A Philosophical Enquiry Into the Origin of Our Ideas of the Sublime and Beautiful Summary & Study Guide

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A Philosophical Enquiry Into the Origin of Our Ideas of the Sublime and Beautiful Summary & Study Guide includes comprehensive information and analysis to help you understand the book. This study guide contains the following sections:

This detailed literature summary also contains Topics for Discussion and a Free Quiz on A Philosophical Enquiry Into the Origin of Our Ideas of the Sublime and Beautiful by Edmund Burke.

A Philosophical Enquiry into the Origin of our Ideas of the Sublime and Beautiful is philosopher Edmund Burke's short examination of human passions - what they are, and what excites them. Specifically, Burke focuses his study on two elusive concepts, the Sublime and the Beautiful.

Taste is first examined by Burke, defined as the faculty that makes judgments upon art and "works of imagination." Taste is determined by the Senses, the Imagination, and by own's own Reasoning or Judgment, working in concert. Taste is universal and Man only differs in it by degree mostly.

Next to be examined are pain and pleasure. These, along with the lack of either, indifference, are the basic states of being. They are both substantive, "positive" passions and are not simply defined as the lack of the other. Important are passions directed towards self-preservation, of which pain and its ally danger are the strongest. On the other hand are societal passions, further divided into sympathy (putting ourselves in someone's place), imitation (copying others, from which custom and tradition springs) and ambition (the desire to "one-up" or fellow man, to copy but to also better).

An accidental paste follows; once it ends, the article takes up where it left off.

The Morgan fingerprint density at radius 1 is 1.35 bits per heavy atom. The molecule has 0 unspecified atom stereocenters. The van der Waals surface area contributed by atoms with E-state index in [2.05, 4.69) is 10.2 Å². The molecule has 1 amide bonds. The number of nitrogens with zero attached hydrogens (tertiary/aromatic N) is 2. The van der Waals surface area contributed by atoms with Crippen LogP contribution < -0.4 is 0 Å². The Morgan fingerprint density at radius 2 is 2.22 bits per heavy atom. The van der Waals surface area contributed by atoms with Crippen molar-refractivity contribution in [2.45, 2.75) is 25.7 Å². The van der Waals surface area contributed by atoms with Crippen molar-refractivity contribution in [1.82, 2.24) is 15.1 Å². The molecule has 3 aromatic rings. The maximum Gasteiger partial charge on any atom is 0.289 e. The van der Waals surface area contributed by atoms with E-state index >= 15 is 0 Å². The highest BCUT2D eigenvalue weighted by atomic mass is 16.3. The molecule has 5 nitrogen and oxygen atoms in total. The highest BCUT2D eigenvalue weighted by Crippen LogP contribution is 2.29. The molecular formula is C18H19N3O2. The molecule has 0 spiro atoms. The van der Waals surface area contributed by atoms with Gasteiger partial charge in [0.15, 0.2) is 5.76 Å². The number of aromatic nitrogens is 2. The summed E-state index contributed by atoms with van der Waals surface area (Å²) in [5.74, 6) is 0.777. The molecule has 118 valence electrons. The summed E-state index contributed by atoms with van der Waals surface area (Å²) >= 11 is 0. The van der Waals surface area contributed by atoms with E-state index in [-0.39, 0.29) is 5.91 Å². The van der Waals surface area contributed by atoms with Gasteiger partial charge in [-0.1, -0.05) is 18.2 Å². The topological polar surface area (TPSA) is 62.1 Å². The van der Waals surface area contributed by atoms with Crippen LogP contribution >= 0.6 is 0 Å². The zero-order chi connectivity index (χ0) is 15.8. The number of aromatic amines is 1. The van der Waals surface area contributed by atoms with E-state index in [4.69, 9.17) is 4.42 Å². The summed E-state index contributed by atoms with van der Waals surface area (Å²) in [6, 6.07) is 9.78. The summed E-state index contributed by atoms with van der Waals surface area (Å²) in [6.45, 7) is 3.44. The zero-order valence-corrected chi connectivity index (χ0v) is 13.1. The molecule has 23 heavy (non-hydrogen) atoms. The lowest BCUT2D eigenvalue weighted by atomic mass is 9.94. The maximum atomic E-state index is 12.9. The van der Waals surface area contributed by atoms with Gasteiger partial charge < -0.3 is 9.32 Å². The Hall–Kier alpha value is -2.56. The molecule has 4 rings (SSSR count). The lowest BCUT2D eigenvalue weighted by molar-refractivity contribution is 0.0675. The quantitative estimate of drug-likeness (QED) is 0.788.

The Sublime is defined as a quality derived from fear and terror, both subsets of pain. Sublimity depends upon us regarding an object with horror, but not so much that we feel immediately physically threatened or are in severe pain. The Sublime is thus a state between indifference and total pain. Obscurity (not knowing an object perceived), powerlessness, privation, great magnitude (physical size), and infinite proportion (seeming to never end) are all factors contributing to the feeling that an object is sublime. These qualities can be transferred to senses other than sight.

On the other hand, Beauty is defined as a quality which provokes the passion called love. While proportion is not a factor in Beauty (and here Burke rejects centuries of thinking about the "ideal" human form), smallness, smoothness, gradual variation, delicacy, and cheerful colors are qualities contributing to Beauty.

Burke then attempts to find real physical causes for passions. He contends that Beauty (and love) put the body in a state of relaxation and relative inactivity, while the Sublime (and terror/fear) make the body tense and anxious. For example, a Sublime object may activate many more rods and cones in the eye and make them vibrate to a much greater magnitude than a thing of beauty, which would vibrate the cones in a much more nuanced and pleasing manner.

Burke's final subject is words, which can excite passions because they invoke in the listener's mind the ideas of the objects they, by custom, represent. However, words do not have to represent real objects, and in fact much of their power is derived by compounding ideas and arriving at exciting concepts that do not exist in the real world.

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